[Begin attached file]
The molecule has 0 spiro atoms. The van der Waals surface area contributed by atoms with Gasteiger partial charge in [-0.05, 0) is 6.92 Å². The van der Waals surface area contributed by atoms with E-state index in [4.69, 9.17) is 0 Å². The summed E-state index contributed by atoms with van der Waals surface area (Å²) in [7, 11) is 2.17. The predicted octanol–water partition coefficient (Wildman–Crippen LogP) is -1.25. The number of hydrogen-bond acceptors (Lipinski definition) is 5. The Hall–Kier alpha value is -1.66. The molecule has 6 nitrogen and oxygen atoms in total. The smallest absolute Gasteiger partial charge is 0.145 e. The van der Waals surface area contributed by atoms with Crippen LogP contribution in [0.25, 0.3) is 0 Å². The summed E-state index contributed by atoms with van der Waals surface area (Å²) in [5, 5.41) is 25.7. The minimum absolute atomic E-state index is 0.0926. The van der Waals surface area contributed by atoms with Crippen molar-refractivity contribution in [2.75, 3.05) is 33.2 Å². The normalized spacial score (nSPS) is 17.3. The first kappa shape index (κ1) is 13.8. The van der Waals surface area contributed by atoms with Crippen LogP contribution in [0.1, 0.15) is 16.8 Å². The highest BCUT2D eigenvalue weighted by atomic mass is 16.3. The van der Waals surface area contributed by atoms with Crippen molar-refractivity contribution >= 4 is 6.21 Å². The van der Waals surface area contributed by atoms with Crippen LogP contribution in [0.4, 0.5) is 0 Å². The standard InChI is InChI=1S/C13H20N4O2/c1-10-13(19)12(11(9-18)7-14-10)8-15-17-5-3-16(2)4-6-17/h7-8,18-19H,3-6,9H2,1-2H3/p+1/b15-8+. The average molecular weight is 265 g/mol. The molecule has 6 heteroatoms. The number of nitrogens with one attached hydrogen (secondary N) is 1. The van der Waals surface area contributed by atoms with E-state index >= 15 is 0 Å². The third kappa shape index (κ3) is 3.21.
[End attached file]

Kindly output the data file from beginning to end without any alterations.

The molecule has 0 spiro atoms. The van der Waals surface area contributed by atoms with Gasteiger partial charge in [-0.05, 0) is 6.92 Å². The van der Waals surface area contributed by atoms with E-state index in [4.69, 9.17) is 0 Å². The summed E-state index contributed by atoms with van der Waals surface area (Å²) in [7, 11) is 2.17. The predicted octanol–water partition coefficient (Wildman–Crippen LogP) is -1.25. The number of hydrogen-bond acceptors (Lipinski definition) is 5. The Hall–Kier alpha value is -1.66. The molecule has 6 nitrogen and oxygen atoms in total. The smallest absolute Gasteiger partial charge is 0.145 e. The van der Waals surface area contributed by atoms with Crippen LogP contribution in [0.25, 0.3) is 0 Å². The summed E-state index contributed by atoms with van der Waals surface area (Å²) in [5, 5.41) is 25.7. The minimum absolute atomic E-state index is 0.0926. The van der Waals surface area contributed by atoms with Crippen molar-refractivity contribution in [2.75, 3.05) is 33.2 Å². The normalized spacial score (nSPS) is 17.3. The first kappa shape index (κ1) is 13.8. The van der Waals surface area contributed by atoms with Crippen LogP contribution in [0.1, 0.15) is 16.8 Å². The highest BCUT2D eigenvalue weighted by atomic mass is 16.3. The van der Waals surface area contributed by atoms with Crippen molar-refractivity contribution >= 4 is 6.21 Å². The van der Waals surface area contributed by atoms with Crippen LogP contribution in [0.4, 0.5) is 0 Å². The standard InChI is InChI=1S/C13H20N4O2/c1-10-13(19)12(11(9-18)7-14-10)8-15-17-5-3-16(2)4-6-17/h7-8,18-19H,3-6,9H2,1-2H3/p+1/b15-8+. The average molecular weight is 265 g/mol. The molecule has 6 heteroatoms. The number of nitrogens with one attached hydrogen (secondary N) is 1. The van der Waals surface area contributed by atoms with E-state index >= 15 is 0 Å². The third kappa shape index (κ3) is 3.21.